most logical place for its location. The Pyramid of the Moon Project,
begun in 1998, is backed by Mexican and U.S. institutions and has
received funding from the National Geographic Society.
Archaeologists are now awaiting the completion of that work, which will
place steel girders to ensure the structure does not collapse, before
they continue excavating the tunnel, located midway up the pyramid about
100 feet above ground.

Bronze Age burials are uncovered in Sidon


In Lebanon, several Bronze Age graves have been unearthed including that
of an ancient warrior buried with his ax in Sidon (SID-on). The
warrior's grave dates back to the Middle Bronze Age, around the second
millennium BC, and included an unusually well preserved bronze duck-bill
ax with a wooden handle. The team from the British Museum also
discovered four Middle Bronze Age children buried in jars, two of them
with Egyptian scarabs. The archaeologists, in their fourth season of
excavations at the site, said a Byzantine grave marker with an engraved
cross shows that the city had been continuously occupied. They said they
also found a Phoenician inscription on a piece of pottery, the first
such inscription found in Sidon from the ancient seafarers. The Sidon
dig was the first urban excavation in Lebanon since Beirut was excavated
in the 1990s. Archaeologists digging in central Beirut, during
rebuilding after the civil war, unearthed traces of successive
civilizations going back 5,000 years.


Ancient Macedonian dead were clad in gold


Our finals story is from Macedonia, where forty graves, most of them
untouched by thieves, are shedding light on burial rituals and life in
the ancient civilization and showing the wealth they hoped would follow
them into the afterlife. The mid-sixth century BC graves are in an
ancient cemetery, used from the Iron Age (1000 BC) through the early
Hellenistic Age (up to 280 BC). The ancient settlement, whose name is
unknown, was the most important urban center in the northern part of the
ancient province of Bottiaia (BOT-tee-EYE-a) during the prehistoric and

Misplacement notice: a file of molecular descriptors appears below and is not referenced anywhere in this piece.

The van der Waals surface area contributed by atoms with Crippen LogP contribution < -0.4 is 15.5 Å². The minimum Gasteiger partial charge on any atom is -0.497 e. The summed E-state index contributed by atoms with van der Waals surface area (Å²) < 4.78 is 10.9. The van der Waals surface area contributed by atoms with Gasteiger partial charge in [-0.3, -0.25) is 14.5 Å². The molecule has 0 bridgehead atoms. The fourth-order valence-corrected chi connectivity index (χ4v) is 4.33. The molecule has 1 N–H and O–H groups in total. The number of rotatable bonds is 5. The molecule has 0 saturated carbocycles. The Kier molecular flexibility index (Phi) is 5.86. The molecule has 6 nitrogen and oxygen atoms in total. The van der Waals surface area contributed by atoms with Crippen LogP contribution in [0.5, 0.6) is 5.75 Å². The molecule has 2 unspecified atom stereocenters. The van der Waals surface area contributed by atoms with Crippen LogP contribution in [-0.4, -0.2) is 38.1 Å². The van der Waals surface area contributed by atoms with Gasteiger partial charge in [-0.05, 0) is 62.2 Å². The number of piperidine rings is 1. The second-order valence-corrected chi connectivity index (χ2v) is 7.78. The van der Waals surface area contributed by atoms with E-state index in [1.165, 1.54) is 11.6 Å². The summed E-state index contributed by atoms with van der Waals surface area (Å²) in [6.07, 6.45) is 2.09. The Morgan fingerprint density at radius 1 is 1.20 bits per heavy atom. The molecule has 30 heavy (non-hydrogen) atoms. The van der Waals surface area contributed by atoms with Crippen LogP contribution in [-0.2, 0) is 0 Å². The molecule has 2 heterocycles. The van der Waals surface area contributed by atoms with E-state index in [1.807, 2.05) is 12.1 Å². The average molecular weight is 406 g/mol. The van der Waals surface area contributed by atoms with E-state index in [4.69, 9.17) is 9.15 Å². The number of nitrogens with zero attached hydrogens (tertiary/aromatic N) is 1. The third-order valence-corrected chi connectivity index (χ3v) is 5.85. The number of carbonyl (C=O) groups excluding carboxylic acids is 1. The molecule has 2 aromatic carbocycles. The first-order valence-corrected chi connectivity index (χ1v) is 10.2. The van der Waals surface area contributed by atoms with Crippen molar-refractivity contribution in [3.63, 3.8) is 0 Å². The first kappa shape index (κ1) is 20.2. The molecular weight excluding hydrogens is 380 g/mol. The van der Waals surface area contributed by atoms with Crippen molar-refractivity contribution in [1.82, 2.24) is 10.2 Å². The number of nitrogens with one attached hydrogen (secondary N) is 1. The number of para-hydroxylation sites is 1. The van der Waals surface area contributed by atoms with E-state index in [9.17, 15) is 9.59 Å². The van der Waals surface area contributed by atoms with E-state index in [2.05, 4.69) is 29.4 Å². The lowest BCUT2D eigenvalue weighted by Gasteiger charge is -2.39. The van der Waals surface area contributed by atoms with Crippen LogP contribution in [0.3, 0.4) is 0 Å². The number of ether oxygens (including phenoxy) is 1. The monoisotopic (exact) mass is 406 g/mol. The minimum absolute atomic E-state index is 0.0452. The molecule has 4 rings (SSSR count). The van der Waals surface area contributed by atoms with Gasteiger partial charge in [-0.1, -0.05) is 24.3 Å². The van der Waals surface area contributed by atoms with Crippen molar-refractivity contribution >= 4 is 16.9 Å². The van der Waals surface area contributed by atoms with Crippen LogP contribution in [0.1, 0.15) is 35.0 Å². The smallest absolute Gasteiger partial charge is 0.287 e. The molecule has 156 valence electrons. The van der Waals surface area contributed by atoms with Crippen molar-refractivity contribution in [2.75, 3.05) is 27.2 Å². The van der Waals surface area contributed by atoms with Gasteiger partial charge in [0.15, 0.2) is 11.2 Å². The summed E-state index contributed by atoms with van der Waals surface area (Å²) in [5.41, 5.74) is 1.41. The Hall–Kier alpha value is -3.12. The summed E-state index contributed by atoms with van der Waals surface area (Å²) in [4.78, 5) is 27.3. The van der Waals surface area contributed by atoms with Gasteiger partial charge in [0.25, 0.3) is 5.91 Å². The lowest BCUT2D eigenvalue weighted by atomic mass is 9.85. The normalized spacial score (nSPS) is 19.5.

historical periods until the end of the fifth century BC, when Pella
became the new capital of the Macedonian Kingdom.

Experts said the ancient Macedonians buried their dead in wooden sarcophagi in pit
graves, the men with their heads facing west or north, the women facing
east or south. Warriors were buried with their armor and weapons (bronze
helmet with gold strips, iron sword with gold decoration, knives and spear tips). They wore gold and silver mouthpieces, gold, silver or
ivory rings on the fingers and precious metal clasps on their garments.
Their shoes were decorated with gold ribbons and rosettes, while their
leather or linen cuirasses and other garments were ornamented with gold
foil decorated with rampant lions, plants and geometric designs. The
women were also richly garbed from top to toe. One woman had been buried
wearing a gold mouthpiece, with her eyes covered by gold foil in the
shape of eyes.

The bodies of both men and women were accompanied by clay
figurines of people and animals, bronze and clay pots, and metal models
of farm carts and furniture, which indicate funeral rites, beliefs and
the activities of the dead in the other world.

That wraps up the news for this week! For more stories and daily news
updates, visit
Archaeologica on the World Wide Web at , where all
the news is
I'm Claire Britton-Warren and I'll see you next week!